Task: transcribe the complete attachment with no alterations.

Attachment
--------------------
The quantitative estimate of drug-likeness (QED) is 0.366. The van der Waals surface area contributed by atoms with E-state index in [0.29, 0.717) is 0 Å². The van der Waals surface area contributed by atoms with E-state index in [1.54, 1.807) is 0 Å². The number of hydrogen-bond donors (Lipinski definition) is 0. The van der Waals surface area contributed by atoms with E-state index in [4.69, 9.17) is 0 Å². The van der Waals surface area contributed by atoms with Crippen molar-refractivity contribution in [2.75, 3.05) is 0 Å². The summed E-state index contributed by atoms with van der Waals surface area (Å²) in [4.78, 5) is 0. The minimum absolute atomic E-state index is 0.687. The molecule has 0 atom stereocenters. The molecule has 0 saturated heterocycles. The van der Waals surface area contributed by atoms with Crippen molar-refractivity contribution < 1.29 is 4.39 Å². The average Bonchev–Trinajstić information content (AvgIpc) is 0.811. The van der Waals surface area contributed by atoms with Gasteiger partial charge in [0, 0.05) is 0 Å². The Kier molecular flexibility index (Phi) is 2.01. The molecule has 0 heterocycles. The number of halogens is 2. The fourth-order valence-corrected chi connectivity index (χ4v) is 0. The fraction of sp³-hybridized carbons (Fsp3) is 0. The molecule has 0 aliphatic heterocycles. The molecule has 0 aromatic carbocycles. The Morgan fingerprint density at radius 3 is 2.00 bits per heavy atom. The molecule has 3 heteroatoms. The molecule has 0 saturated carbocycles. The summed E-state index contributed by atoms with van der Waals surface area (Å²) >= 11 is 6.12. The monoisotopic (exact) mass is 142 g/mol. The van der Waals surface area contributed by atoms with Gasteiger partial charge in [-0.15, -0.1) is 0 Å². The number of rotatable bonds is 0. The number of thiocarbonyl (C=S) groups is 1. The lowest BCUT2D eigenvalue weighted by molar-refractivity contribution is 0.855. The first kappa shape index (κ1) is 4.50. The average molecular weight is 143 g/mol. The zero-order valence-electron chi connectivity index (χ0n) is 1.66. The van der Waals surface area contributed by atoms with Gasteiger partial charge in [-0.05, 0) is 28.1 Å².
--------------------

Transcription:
The quantitative estimate of drug-likeness (QED) is 0.366. The van der Waals surface area contributed by atoms with E-state index in [0.29, 0.717) is 0 Å². The van der Waals surface area contributed by atoms with E-state index in [1.54, 1.807) is 0 Å². The number of hydrogen-bond donors (Lipinski definition) is 0. The van der Waals surface area contributed by atoms with E-state index in [4.69, 9.17) is 0 Å². The van der Waals surface area contributed by atoms with Crippen molar-refractivity contribution in [2.75, 3.05) is 0 Å². The summed E-state index contributed by atoms with van der Waals surface area (Å²) in [4.78, 5) is 0. The minimum absolute atomic E-state index is 0.687. The molecule has 0 atom stereocenters. The molecule has 0 saturated heterocycles. The van der Waals surface area contributed by atoms with Crippen molar-refractivity contribution < 1.29 is 4.39 Å². The average Bonchev–Trinajstić information content (AvgIpc) is 0.811. The van der Waals surface area contributed by atoms with Gasteiger partial charge in [0, 0.05) is 0 Å². The Kier molecular flexibility index (Phi) is 2.01. The molecule has 0 heterocycles. The number of halogens is 2. The fourth-order valence-corrected chi connectivity index (χ4v) is 0. The fraction of sp³-hybridized carbons (Fsp3) is 0. The molecule has 0 aliphatic heterocycles. The molecule has 0 aromatic carbocycles. The Morgan fingerprint density at radius 3 is 2.00 bits per heavy atom. The molecule has 3 heteroatoms. The molecule has 0 saturated carbocycles. The summed E-state index contributed by atoms with van der Waals surface area (Å²) >= 11 is 6.12. The monoisotopic (exact) mass is 142 g/mol. The van der Waals surface area contributed by atoms with Gasteiger partial charge in [-0.15, -0.1) is 0 Å². The number of rotatable bonds is 0. The number of thiocarbonyl (C=S) groups is 1. The lowest BCUT2D eigenvalue weighted by molar-refractivity contribution is 0.855. The first kappa shape index (κ1) is 4.50. The average molecular weight is 143 g/mol. The zero-order valence-electron chi connectivity index (χ0n) is 1.66. The van der Waals surface area contributed by atoms with Gasteiger partial charge in [-0.05, 0) is 28.1 Å².